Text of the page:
The bill incorporates the Drought Resiliency Investment Act, cosponsored by Padilla, to combat drought and protect the water supply of millions of Americans living in California and other western states. The bill would create a grant program for large-scale water recycling projects in California and the other sixteen western states and would allow federal funding to be used for an increased range of activities to plan for and mitigate against impacts from drought.
Last month, Padilla traveled throughout California’s Central Valley visiting farms and water infrastructure facilities and met with numerous local and state leaders to discuss the critical water and transportation infrastructure investments needed in the region.
Lead Pipe Replacement
This bipartisan package includes $15 billion to replace lead pipes and service lines across the country. Earlier this year, Senators Padilla and Debbie Stabenow (D-Mich.) introduced the Lead-Free Drinking Water for All Act, an ambitious effort to replace every lead service line and pipe in America over the next 10 years. Currently, up to 10 million American households and 400,000 schools and child care centers lack safe, lead-free drinking water.
Lead contamination in drinking water is particularly prevalent in California’s Central Valley: in 2017, approximately 25 percent of schools in Fresno County reported lead in their drinking water, while almost 1 in 5 kids statewide attended a school that served drinking water with lead contamination. California is making headway to ensure lead-free water in schools, and this legislation would help guarantee that kids have access to lead-free water when they go home, too.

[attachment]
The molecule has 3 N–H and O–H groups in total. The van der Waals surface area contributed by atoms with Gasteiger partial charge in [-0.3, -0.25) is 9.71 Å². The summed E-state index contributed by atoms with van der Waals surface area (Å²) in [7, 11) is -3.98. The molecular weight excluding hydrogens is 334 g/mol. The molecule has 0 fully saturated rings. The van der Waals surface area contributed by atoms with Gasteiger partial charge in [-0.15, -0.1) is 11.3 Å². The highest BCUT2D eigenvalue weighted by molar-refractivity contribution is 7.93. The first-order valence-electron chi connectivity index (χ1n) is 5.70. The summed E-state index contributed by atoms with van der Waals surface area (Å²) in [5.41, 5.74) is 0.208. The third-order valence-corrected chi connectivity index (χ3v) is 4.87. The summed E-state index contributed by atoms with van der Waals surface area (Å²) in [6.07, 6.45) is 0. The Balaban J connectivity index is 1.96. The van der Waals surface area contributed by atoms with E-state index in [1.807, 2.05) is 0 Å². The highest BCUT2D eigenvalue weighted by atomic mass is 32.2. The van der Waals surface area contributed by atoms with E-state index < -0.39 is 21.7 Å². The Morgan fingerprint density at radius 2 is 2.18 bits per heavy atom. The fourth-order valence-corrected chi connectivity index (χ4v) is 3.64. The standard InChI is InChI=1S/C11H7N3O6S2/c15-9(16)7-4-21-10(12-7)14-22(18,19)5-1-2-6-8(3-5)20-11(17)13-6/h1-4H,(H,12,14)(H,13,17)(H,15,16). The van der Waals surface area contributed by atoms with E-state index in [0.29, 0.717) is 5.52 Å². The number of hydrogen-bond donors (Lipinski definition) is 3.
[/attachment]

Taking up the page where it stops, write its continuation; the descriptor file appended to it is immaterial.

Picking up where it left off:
Electric School Buses
The deal will deliver thousands of new electric school buses nationwide, helping school districts across the country buy clean, American-made, zero-emission buses. The deal includes an initial investment of over $2.5 billion for zero-emission buses and makes them eligible for an additional $2.5 billion in school bus replacement funding. Padilla previously introduced the Clean Commute for Kids Act, legislation that would invest $25 billion to replace existing diesel buses with electric buses.
In May, Padilla joined Los Angeles Unified Superintendent Austin Beutner, along with local community leaders, to showcase the school district’s first electrified school bus and discuss the importance of transitioning America’s school bus fleet to electric school buses. On a typical day before the COVID-19 pandemic, nearly 25 million American children were exposed to air pollution as they rode over 500,000 predominantly diesel buses to school.
The bill creates a first-ever program to reconnect communities divided by transportation infrastructure. The program is modeled after the Reconnecting Communities Act, cosponsored by Padilla. The program will fund planning, design, demolition, and reconstruction of street grids, parks, or other infrastructure through $1 billion of dedicated funding.
A factsheet with this information can be found here.